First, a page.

Posts Tagged ‘Early childhood intervention’

Improving education: What really works?

March 14, 2011

Gaps in educational achievement open early

Parenting is more important than teaching in how well children do in school and in life, according to a researcher named James J. Heckman.  He wrote a research paper saying that the best way to help poor children is to get parents into voluntary programs that help children acquire life skills at a very young age.

… Gaps arise early and persist. Schools do little to bridge these gaps even though the quality of schooling attended varies greatly across social classes. Much evidence tells the same story as Figure 1. Gaps in test scores classified by social and economic status of the family emerge at early ages, before schooling starts, and they persist. Similar gaps emerge and persist in indices of soft skills classified by social and economic status. Again, schooling does little to widen or narrow these gaps. … …

A strategy that places greater emphasis on parenting resources directed to the early years is a strategy that prevents rather than remediates problems. It supplements families and makes them active participants in the process of child development.

Remediation strategies as currently implemented are much less effective. This is the flip side of the argument for early intervention. Many skills that are malleable in the early years are much less so in the teenage years. As a consequence, remediating academic and social deficits in the teenage years is much more costly….For high quality early childhood interventions, there are none of the trade-offs between equity and efficiency that plague most public policies. Early interventions produce broadly based benefits and reduce social and economic inequality. At the same time they promote productivity and economic efficiency. They are both fair and efficient.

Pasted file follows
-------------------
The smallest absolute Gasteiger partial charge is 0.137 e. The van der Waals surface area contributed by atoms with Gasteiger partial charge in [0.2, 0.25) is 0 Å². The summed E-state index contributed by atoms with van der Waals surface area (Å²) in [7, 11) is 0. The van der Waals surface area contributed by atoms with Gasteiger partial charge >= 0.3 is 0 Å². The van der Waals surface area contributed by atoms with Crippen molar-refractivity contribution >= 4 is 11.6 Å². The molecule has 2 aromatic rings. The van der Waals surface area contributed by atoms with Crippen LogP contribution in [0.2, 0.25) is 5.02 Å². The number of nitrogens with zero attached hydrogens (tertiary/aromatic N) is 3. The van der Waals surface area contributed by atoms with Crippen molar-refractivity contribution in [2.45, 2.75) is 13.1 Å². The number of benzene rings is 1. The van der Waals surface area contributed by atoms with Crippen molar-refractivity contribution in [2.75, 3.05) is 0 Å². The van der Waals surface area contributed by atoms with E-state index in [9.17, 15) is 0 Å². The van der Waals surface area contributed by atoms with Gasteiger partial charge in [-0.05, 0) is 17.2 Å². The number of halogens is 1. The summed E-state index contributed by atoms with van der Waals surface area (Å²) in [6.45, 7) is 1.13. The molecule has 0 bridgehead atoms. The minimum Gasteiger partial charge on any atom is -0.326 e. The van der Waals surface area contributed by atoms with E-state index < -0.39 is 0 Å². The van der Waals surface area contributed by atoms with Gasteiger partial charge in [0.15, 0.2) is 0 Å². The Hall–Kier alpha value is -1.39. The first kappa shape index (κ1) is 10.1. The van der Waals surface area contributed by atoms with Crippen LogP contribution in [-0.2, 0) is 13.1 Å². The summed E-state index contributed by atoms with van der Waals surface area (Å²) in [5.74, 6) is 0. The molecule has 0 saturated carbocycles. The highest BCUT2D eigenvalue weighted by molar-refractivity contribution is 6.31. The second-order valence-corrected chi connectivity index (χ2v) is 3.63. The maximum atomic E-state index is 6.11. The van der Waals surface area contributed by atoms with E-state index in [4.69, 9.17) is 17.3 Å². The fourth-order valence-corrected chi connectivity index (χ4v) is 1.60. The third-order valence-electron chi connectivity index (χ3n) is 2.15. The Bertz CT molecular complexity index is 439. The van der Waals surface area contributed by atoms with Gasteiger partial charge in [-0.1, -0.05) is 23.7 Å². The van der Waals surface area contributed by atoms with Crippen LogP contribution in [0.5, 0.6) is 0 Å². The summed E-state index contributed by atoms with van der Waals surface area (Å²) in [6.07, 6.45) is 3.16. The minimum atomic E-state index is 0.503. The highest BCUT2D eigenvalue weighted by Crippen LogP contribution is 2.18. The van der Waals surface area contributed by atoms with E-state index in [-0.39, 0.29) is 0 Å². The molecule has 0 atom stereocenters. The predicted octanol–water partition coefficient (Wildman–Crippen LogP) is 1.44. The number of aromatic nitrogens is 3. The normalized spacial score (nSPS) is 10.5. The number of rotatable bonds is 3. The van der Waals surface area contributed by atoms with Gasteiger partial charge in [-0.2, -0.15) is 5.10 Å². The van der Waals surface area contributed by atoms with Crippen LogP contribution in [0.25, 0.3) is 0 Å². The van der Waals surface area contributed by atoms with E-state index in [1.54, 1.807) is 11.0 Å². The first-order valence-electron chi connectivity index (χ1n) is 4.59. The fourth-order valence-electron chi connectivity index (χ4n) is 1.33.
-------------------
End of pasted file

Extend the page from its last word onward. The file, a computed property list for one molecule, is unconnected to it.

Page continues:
via Building Better Kids.

Heckman cited something called the Perry preschool program, which targeted poor, low IQ African-American preschoolers in a city outside Detroit.  The children were taught to plan, executive and evaluate projects on a daily basis.  They were taught social skills.  The program staff visited and advised parents on how to help their children do better.

Because the children were reached early in life, when their minds and attitudes were malleable, the program’s benefits carried on through life – much more so that programs aimed to teenagers or young adults.

Heckman pointed out that while there have been successful programs of early childhood intervention, there is a lot to be learned about what works and what doesn’t.  He said it is important that the programs be voluntary and that different things be tried.  He would like to see non-profit private foundations engaged in experimentation.  (The implication I draw is that they should do this rather than pushing pre-conceived ideas, but he doesn’t actually say this).